An Einstein "Like Nothing Else" Comes to LA Opera

MAILANDER’S LA-"Can my socks be off the record?" Christopher Koelsch, youthful, deliberate, fastidious President and CEO of LA Opera asks me, after my too-pointed question about his green and purple chaussettes. 

Koelsch is in the second row of the Dorothy Chandler Pavilion, watching carpenters knock down the remnants of the Carmen set and prepping the stage for Einstein on the Beach, a touring opera of theater, dance, and music coming to the Chandler for three performances this weekend, with a dress rehearsal Thursday.

Lively socks are as much a trademark for him as lively hair is for Einstein.  He won't tell me where he bought them.  But Koelsch is far more comfortable talking about the economic condition of the opera, which is surprisingly sturdy after its very turbulent times, induced by a bad economy and an over-extended production of the Ring cycle.

The fact that LA Opera can bring one of the most original, stand-alone works of one of America's most original, stand-alone and prolific composers, Phillip Glass, to Los Angeles for three nights between the stagings of other operas is a testament to the recent successes of LA Opera in a tough economic climate.  Only three years ago, the company faced bankruptcy and was bailed out by a County-assembled bond--which the company paid off around the time Koelsch, long a company administrative fixture, became its president and CEO. 

I spoke to Supervisor Zev Yaroslavsky about this a week ago.  Yaroslavsky was instrumental to the bailout. "I know they've turned a corner," Yaroslavsky told me on the phone.  The Supervisor went to the season opening night of Carmen, his favorite opera, two weeks ago.  "It was sold out," he enthused. 

Carmen is one kind of thrill, but Koelsch is also thrilled to stage Einstein on the Beach. He calls it an "open format" opera, intends to honor that format, and doesn't mind when I press him on whether or not the audience is going to be free to come and go during the four-hour-plus work as the composer's directions originally call for.  Not only will they be free to come and go, but there will be a social media lounge on the top floor during the performances, hooked up for wifi &c. 

"There are natural breaks in it," he says, suggesting the first "knee play" may be one.  As it happens, this is one of my favorite parts of the opera, an odd jumble-fugue of minimal musical counting and rapid-fire numerological scatter dialog that I've always wanted to see performed, so I won't be stepping out there.  Overall, the opera "will afford a sense of the communal experience of the '60's."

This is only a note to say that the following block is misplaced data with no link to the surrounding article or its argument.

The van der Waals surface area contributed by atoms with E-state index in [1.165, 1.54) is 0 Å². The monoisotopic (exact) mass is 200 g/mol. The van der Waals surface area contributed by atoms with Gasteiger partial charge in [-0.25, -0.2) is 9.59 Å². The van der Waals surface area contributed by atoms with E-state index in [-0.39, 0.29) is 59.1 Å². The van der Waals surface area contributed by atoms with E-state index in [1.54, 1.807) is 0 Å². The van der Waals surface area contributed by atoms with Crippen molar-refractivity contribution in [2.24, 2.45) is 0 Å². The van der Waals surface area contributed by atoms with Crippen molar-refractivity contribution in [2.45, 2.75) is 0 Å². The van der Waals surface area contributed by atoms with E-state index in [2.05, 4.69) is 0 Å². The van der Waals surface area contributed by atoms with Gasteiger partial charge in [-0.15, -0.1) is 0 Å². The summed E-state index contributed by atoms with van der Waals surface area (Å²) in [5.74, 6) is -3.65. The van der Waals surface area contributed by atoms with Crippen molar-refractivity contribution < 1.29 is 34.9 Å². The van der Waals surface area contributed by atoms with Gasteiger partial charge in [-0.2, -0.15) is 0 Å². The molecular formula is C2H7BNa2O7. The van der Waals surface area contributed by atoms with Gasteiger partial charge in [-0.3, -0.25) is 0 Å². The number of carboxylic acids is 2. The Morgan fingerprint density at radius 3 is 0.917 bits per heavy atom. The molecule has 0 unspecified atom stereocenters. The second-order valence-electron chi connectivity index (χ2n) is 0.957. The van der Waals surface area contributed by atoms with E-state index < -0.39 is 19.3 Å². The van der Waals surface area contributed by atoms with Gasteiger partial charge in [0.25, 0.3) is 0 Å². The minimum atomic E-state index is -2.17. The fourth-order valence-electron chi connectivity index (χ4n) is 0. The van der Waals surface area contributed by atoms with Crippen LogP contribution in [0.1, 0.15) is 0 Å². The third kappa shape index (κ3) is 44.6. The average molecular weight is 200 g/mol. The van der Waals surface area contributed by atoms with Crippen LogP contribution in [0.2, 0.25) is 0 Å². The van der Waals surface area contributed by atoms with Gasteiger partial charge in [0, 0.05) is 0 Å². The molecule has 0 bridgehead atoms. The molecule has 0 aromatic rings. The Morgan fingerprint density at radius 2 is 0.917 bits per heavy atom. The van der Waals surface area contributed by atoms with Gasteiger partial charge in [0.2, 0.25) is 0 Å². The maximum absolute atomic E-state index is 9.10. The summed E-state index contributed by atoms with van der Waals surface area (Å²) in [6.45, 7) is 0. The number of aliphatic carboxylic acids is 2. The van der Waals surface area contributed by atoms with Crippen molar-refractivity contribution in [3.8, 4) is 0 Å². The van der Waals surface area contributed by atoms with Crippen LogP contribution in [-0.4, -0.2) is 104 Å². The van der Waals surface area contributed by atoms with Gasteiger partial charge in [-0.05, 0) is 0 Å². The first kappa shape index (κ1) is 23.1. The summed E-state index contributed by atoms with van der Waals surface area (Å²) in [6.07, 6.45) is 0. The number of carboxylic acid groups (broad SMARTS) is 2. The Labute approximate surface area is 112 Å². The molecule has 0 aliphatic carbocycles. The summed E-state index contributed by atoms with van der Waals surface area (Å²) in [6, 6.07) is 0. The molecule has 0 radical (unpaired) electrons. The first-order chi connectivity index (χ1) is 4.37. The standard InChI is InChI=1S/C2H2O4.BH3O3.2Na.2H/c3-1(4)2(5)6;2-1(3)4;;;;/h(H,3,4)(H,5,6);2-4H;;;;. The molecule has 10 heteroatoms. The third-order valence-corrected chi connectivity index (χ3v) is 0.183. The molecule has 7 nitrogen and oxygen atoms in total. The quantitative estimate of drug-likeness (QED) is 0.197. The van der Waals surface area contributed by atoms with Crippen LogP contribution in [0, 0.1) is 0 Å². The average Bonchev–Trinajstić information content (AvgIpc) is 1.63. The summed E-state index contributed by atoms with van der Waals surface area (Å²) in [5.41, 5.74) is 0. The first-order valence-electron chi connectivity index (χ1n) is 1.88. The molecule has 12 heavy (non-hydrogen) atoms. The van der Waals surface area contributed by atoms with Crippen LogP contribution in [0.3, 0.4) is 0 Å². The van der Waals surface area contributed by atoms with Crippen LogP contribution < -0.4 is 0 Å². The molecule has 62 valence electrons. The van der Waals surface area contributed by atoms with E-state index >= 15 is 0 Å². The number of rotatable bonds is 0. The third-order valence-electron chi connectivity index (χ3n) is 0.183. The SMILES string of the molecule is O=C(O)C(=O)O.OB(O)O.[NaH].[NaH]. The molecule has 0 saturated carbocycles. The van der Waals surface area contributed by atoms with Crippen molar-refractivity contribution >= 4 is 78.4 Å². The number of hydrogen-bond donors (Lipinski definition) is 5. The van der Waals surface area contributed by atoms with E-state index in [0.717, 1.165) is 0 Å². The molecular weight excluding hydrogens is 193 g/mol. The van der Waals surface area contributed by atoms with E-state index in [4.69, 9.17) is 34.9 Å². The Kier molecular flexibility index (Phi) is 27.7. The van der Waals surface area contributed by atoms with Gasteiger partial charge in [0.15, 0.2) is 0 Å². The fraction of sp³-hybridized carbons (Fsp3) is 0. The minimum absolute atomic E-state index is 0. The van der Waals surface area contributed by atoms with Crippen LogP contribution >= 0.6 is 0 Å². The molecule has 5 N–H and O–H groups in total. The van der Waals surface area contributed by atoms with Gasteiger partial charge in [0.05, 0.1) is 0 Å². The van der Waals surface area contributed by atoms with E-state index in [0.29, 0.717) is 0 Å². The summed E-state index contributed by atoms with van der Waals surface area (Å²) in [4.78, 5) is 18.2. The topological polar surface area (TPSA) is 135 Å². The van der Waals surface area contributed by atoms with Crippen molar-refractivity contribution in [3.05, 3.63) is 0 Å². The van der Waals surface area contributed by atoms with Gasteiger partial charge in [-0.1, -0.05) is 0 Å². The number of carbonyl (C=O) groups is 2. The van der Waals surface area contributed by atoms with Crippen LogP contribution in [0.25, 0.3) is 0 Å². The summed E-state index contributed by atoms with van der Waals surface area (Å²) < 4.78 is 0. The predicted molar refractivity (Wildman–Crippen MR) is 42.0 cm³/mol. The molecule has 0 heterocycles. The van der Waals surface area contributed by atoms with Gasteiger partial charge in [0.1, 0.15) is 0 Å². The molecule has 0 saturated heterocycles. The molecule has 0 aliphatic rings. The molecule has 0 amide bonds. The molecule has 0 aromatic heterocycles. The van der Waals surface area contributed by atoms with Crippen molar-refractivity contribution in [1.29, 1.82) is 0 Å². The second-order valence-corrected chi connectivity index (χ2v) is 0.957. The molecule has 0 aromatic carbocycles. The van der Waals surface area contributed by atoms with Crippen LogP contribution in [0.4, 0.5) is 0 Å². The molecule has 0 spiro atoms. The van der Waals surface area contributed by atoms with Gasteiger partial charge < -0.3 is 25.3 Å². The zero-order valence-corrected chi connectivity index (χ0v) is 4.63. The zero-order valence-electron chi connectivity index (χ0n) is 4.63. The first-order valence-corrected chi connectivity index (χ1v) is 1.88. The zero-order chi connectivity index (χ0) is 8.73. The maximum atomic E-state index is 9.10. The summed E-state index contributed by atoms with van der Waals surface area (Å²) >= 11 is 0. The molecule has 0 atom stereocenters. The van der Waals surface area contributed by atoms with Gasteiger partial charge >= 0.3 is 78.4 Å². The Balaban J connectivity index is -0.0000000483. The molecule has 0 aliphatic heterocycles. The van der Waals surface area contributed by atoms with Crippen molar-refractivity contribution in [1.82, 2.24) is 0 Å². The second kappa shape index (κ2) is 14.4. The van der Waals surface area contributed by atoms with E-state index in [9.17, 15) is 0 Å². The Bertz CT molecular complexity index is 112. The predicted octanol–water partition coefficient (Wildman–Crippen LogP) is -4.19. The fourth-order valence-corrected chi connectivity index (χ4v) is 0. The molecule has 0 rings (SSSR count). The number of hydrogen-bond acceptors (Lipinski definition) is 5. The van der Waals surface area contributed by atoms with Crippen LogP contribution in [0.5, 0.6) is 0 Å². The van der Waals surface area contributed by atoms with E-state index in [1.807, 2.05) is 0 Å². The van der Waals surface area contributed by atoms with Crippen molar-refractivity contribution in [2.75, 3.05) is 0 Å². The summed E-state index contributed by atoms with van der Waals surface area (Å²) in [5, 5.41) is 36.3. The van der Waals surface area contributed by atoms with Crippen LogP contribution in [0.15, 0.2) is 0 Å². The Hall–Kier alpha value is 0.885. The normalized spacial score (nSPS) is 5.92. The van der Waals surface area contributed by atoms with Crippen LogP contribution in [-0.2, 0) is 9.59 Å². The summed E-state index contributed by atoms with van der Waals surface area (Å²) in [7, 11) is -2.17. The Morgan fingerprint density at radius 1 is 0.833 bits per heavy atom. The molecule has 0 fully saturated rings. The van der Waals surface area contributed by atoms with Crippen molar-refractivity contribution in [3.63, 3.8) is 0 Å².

Koelsch has a relationship with Glass that goes back to the early '90's.  He can speak with considerable authority regarding Glass's preferences, and even get in the composer's head at times.

When I ask Koelsch about whether or not we should group Einstein on the Beach with Akhnaten and Satyagraha, he thinks.  "I think Phillip would say now that it would be more readily linked to Kepler and Galileo Galilei, the operas about scientists."

The fact that Glass's body of work is so enormous now that one can make different kinds of trilogies of his portrait, biographical, minimal and avant-garde excursions is not lost on me. But, sure, as excerpts from Akhnaten played downtown recently, Koelsch would love to stage Satyagraha too some time, although there are no plans to stage it at this time.

The singularity of the work even within the Glass oeuvre is a key to the success of this long-touring opera--only the third such touring opera LA Opera has attempted to stage in over 25 years.  Einstein on the Beach "exists in a vacuum," Koelsch insists.  "It's not terribly influential as it's so unique. But in that way it remains at the bleeding edge of the avant-garde.  It is astonishing to look at, and it is like nothing else." 

Look out for an Einstein "street team" of people peddling news of the opera these next few days.  They'll look like Einstein.  I don't what kind of socks they'll be wearing. 

Einstein on the Beach is at the Dorothy Chandler Pavilion this Friday, October 11 and Saturday October at 6:30 p.m. and Sunday October 13 at 2 p.m.  Tickets are available here

(Joseph Mailander is a writer, an LA observer and a contributor to CityWatch. He is also the author of Days Change at Night: LA's Decade of Decline, 2003-2013. Mailander blogs here.)







Vol 11 Issue 81

Pub: Oct 7, 2013